The outermost structure is a metadata event wrapper that has the following document streaming event fields:

Field Description

type

Event payload type. One of:

  • start: An event marking the start of the stream.

    Use the txn field as the stream starting timestamp. txn values for other events in the same stream are guaranteed to come after the start event txn.

    Two streams for the same document are not guaranteed to have the same txn timestamp.

  • version: An event that has information about a given document.

  • error: An event in response to an error with the stream.

  • history_rewrite: An event that has information about a historical change, such as when the subscribed document history is revised.

txn

Timestamp of the transaction emitting the event.

event

Value describing the event:

For the start event type, the value is a timestamp.

For other event types, the value is an object that has the following fields:

  • action: the type of event. One of:

    • create: Occurs when a document is created.

    • update: Occurs when an existing document is updated.

    • delete: Occurs when an existing document is deleted.

  • document: An object that has the subscribed document details. For update events, only the modified fields are included.

The document ts field is the document timestamp expressed as a Long. It is often the same as the event wrapper txn field, but it is not guaranteed to be identical.

When you establish a stream, you can opt-in to get the following fields in the event object:

  • prev: Provides the previous data for the event.

  • diff: Provides the difference between the prev field and the document field.

The event response method differs for each driver:

Set streaming events

The notification events from a set stream are generated by changes in the set to which you have subscribed. Events coming from a set stream differ from events coming from a document stream in that set streaming events include references to the document that changed instead of what changed in the collection document. You can use the document references returned in the set streaming event to query for the changed document if needed.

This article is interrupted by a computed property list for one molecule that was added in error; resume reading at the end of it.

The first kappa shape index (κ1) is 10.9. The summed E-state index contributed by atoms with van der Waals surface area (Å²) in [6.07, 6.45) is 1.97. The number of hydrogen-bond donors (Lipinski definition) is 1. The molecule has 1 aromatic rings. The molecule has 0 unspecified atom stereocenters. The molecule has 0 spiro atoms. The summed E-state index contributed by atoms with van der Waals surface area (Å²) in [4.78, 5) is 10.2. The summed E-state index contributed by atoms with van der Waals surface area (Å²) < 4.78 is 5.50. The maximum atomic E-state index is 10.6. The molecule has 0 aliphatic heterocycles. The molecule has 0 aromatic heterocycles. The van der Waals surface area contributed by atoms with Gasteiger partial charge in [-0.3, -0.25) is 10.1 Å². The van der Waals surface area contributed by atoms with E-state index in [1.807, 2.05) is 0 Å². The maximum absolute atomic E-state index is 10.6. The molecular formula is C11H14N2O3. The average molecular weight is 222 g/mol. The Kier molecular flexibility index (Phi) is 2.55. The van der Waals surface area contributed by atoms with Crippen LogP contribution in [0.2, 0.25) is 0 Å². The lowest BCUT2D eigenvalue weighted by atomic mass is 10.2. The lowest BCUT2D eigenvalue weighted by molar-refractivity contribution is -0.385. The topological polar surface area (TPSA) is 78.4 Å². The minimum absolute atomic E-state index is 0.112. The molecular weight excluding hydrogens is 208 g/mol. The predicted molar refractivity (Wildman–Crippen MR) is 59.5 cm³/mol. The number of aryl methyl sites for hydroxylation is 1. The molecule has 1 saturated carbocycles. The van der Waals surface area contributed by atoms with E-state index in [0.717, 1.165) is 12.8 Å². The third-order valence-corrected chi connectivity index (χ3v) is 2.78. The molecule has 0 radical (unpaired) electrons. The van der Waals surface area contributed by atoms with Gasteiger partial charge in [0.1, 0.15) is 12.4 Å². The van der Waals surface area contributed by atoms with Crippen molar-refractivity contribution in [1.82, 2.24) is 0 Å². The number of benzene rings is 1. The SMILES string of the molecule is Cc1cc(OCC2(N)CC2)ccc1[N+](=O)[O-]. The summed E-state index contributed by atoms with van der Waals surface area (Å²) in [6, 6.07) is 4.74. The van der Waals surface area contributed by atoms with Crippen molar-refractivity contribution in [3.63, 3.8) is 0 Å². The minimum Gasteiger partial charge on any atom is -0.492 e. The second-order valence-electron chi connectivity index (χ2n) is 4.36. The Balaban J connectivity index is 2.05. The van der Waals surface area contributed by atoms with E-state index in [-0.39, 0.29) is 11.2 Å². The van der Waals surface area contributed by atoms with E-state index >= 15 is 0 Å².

This set streaming event example has the JSON formatted for easy structure identification:

{
  type: "set",
  txn: 1646743802330000,
  event: {
    action: "add", (1)
    document: { (2)
     ref: ref(id = "325567069374382153", collection = ref( id = "Scores", collection = ref(id = "collections"))),
     ts: 1646743802330000
    },
    index: { (3)
      terms: [
        ref(id = "Scores", collection = ref(id = "collections"))
      ],
      values: []
    }
  }
}

Annotations:

1 The action field shows that the addition of a new document to the set triggered the event.
2 The document field shows the document definition for the event.
3 The index field shows the set whose change caused this notification to be sent.

A set streaming event includes the following fields:

Field Description

type

Type of event payload. One of:

  • start: Event marking the start of the stream.

    Use the txn field as the stream starting timestamp. The txn values for other events in the same stream are guaranteed to come after the start event txn.

    Two streams for the same document are not guaranteed to have the same txn timestamp.

  • error: Event in response to an error with the stream.

  • set: Event with information about a change to set membership.

txn

Timestamp of the transaction emitting the event.

event

Value describing the event.

For the start event type, the value is a timestamp.

For other event types, the value is an object with the following fields:

  • action: Type of event. One of:

    • add: Occurs when a document is added to a set.

    • remove: Occurs when a document is removed from a set.

  • document: Object with the details of a member document in the set.

    The document ts field is the document timestamp expressed as a Long. It is often the same as the event wrapper txn field but is not guaranteed to be the same.

When you establish a stream, you can opt-in to get an index field in the event object. The index field provides the definition of the involved index. Not all sets are index-based.

The methods to respond to events is different for each driver:

For the JavaScript driver, you can use the document helper, which takes care of this problem for you.

Limitations

The following limitations exist for streaming:

  • Active stream count:

    • 100 simultaneous streams per browser.

    • Using a driver, you can have more than 100 streams active simultaneously by creating more connection objects. Each connection supports up to 100 streams.

    • There can be other limits based on the host language HTTP2 implementation.

  • A document stream only reports events for the fields and values in the document data field.